After building an appetite for insects while working in national parks in Zambia, former marketing consultant Tim Boote is hoping to bring the nutritional and environmental benefits of cricket protein to the UK sports nutrition sector with his locally-sourced plant and cricket protein powders.
“I’ve always been very interested in the environment, sustainability and wildlife. I worked in a national park in Zambia in 2009 and 2010 which is where I first came across people eating insects.
"At the time I thought it was bizarre but when I tasted them for myself and realised their low environmental impact, I thought it was a really great food source. I could never see it entering the Western culture but things have come such a long way since then.”
At the beginning of 2019, after working as a marketing consultant for a number of food and drink brands Boote started to wonder ‘what’s it all about’ and felt it was time to turn his passion into a business.
"I thought now the
European market seems to be ready for new food sources which are better for the planet. There have been a few companies that have started selling insect-based powders or snacks but their marketing has been focused on the fact they include insects, and it becomes like a gimmick rather than a benefit.
“I don’t think that’s the best way to get the mass market more interested in this new excellent source of protein.”
Boote argues there are three key elements to giving insect sourced protein a mass market appeal: mastering the flavour and texture, providing the right nutritional profile, and using genuinely sustainable ingredients and packaging.
“We have mastered how to make crickets smooth and tasty. Not all brands have managed this as often they still have a 'gritty' taste. The main challenge with crickets is that they're hydrophobic, meaning they repel water, so they are naturally hard to mix. This is a major challenge when using them as an ingredient in a protein powder!
"Also, insects naturally have a very savoury, nutty taste which isn’t bad but it isn’t the flavour people generally want or expect from a protein powder.”
After over a year of product formulation, Rebel Protein launched in August with three products - Reload, Replace, and Recover - each available in chocolate or banana flavour.
The key differentiating factor for the brand is that it sources its cricket powder from the UK's only commercial cricket farm, which opened in May this year.
Boote explains that this is a key step in making it a truly eco-friendly brand.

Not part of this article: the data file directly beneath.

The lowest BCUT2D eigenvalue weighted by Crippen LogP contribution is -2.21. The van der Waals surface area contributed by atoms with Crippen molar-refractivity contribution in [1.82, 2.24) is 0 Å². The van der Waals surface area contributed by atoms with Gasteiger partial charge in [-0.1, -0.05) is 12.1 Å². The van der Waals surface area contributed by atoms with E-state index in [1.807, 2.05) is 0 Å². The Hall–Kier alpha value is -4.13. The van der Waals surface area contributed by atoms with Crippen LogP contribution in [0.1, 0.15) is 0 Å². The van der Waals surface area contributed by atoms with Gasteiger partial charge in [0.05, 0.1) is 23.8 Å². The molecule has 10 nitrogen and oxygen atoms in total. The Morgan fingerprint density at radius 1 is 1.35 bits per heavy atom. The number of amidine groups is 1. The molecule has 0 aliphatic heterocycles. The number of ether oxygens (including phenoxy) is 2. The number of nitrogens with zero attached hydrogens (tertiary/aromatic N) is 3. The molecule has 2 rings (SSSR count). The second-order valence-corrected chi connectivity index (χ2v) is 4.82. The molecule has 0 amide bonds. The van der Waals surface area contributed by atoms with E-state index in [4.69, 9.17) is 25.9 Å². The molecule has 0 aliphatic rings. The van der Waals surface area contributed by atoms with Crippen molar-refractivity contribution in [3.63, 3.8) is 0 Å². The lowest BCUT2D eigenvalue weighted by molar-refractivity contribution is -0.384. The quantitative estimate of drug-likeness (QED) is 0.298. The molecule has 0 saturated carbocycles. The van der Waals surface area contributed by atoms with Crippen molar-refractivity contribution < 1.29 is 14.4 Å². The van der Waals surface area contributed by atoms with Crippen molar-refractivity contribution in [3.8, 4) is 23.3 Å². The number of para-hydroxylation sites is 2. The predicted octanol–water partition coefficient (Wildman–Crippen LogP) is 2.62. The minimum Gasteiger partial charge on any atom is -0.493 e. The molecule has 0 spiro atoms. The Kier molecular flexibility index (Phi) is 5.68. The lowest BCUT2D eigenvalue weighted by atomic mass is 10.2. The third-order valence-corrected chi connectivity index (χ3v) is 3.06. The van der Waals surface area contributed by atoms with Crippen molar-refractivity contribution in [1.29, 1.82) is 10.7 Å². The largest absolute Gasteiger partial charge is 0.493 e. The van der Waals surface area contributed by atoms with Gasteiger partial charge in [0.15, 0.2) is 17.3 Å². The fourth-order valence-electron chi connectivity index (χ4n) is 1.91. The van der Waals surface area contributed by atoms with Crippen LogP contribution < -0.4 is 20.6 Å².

“Most companies that want to source cricket powder will ship it over from Thailand, or there have been a few farms opening across Europe more recently, but we wanted to keep out carbon footprint to an absolute minimum so it would be pointless to be shipping ingredients in from other countries.”
Looking to the future, Boote hopes to extend his range to open consumers’ eyes to a wider range of alternative protein sources, including other insects and algae, and he would like to tap into technology which creates protein from air.
Boote describes crickets as a 'superfood', as they pack a powerful nutritional punch as they are:
He adds: "Crickets naturally have between 65% to 69% content of complete protein, meaning they contain all the essential amino acids that the body cannot produce. This means crickets have a protein content higher than chicken, beef, pork or salmon."
As explained on the Rebel Protein website, crickets are also high in iron - haem iron and non-haem iron. Haem iron is only present in animals (including insects) and is more easily absorbed than non-haem iron. What’s more crickets have 168mg of iron per 100g - more than spinach (3.6mg per 100g).
The creepy crawlies are also stacked full of Vitamin B12 with 23μg per 100g - more than beef (6.2μg per 100g). This is an important vitamin for energy that can be hard to find in some diets as it is mostly only available in animal products.
Researchers have found that crickets have five times as much antioxidant capacity as orange juice. Antioxidant activity is the measurement of free radicals scavenging ability to prevent, protect or delay against oxidisation in other compounds.
Crickets are also a good source of the prebiotic fibre chitin and are good sources of many vitamins and minerals including zinc, copper, magnesium and manganese.